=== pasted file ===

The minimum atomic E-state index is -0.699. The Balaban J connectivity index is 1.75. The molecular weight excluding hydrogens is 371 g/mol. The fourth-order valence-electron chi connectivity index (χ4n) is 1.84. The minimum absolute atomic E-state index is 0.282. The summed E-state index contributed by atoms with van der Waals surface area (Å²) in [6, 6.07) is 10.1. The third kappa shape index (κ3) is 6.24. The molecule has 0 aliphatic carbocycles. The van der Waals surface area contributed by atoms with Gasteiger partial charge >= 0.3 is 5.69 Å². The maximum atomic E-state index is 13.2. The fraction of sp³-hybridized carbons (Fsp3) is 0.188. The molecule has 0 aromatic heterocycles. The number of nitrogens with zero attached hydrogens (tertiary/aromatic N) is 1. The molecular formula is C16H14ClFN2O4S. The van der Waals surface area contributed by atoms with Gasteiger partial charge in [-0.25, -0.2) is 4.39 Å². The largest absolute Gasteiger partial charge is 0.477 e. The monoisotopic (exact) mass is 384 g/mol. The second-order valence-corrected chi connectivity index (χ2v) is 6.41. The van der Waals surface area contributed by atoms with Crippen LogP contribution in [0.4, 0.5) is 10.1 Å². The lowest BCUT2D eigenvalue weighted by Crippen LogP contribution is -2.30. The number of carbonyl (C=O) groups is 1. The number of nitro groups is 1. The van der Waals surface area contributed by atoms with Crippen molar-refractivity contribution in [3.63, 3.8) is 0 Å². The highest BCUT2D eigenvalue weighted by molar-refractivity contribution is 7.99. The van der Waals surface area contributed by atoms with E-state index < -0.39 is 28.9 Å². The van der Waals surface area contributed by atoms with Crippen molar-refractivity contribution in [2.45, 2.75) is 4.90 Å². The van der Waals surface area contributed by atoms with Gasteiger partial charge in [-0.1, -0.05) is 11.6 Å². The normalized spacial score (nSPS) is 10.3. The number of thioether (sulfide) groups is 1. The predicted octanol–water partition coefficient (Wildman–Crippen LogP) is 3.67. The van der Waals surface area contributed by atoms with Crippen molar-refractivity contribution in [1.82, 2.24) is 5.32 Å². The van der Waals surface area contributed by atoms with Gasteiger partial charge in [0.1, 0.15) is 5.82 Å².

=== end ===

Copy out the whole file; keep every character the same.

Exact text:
The minimum atomic E-state index is -0.699. The Balaban J connectivity index is 1.75. The molecular weight excluding hydrogens is 371 g/mol. The fourth-order valence-electron chi connectivity index (χ4n) is 1.84. The minimum absolute atomic E-state index is 0.282. The summed E-state index contributed by atoms with van der Waals surface area (Å²) in [6, 6.07) is 10.1. The third kappa shape index (κ3) is 6.24. The molecule has 0 aliphatic carbocycles. The van der Waals surface area contributed by atoms with Gasteiger partial charge >= 0.3 is 5.69 Å². The maximum atomic E-state index is 13.2. The fraction of sp³-hybridized carbons (Fsp3) is 0.188. The molecule has 0 aromatic heterocycles. The number of nitrogens with zero attached hydrogens (tertiary/aromatic N) is 1. The molecular formula is C16H14ClFN2O4S. The van der Waals surface area contributed by atoms with Gasteiger partial charge in [-0.25, -0.2) is 4.39 Å². The largest absolute Gasteiger partial charge is 0.477 e. The monoisotopic (exact) mass is 384 g/mol. The second-order valence-corrected chi connectivity index (χ2v) is 6.41. The van der Waals surface area contributed by atoms with Crippen LogP contribution in [0.4, 0.5) is 10.1 Å². The lowest BCUT2D eigenvalue weighted by Crippen LogP contribution is -2.30. The number of carbonyl (C=O) groups is 1. The number of nitro groups is 1. The van der Waals surface area contributed by atoms with Crippen molar-refractivity contribution in [3.63, 3.8) is 0 Å². The highest BCUT2D eigenvalue weighted by molar-refractivity contribution is 7.99. The van der Waals surface area contributed by atoms with E-state index < -0.39 is 28.9 Å². The van der Waals surface area contributed by atoms with Crippen molar-refractivity contribution in [2.45, 2.75) is 4.90 Å². The van der Waals surface area contributed by atoms with Gasteiger partial charge in [-0.1, -0.05) is 11.6 Å². The normalized spacial score (nSPS) is 10.3. The number of thioether (sulfide) groups is 1. The predicted octanol–water partition coefficient (Wildman–Crippen LogP) is 3.67. The van der Waals surface area contributed by atoms with Crippen molar-refractivity contribution in [1.82, 2.24) is 5.32 Å². The van der Waals surface area contributed by atoms with Gasteiger partial charge in [0.1, 0.15) is 5.82 Å².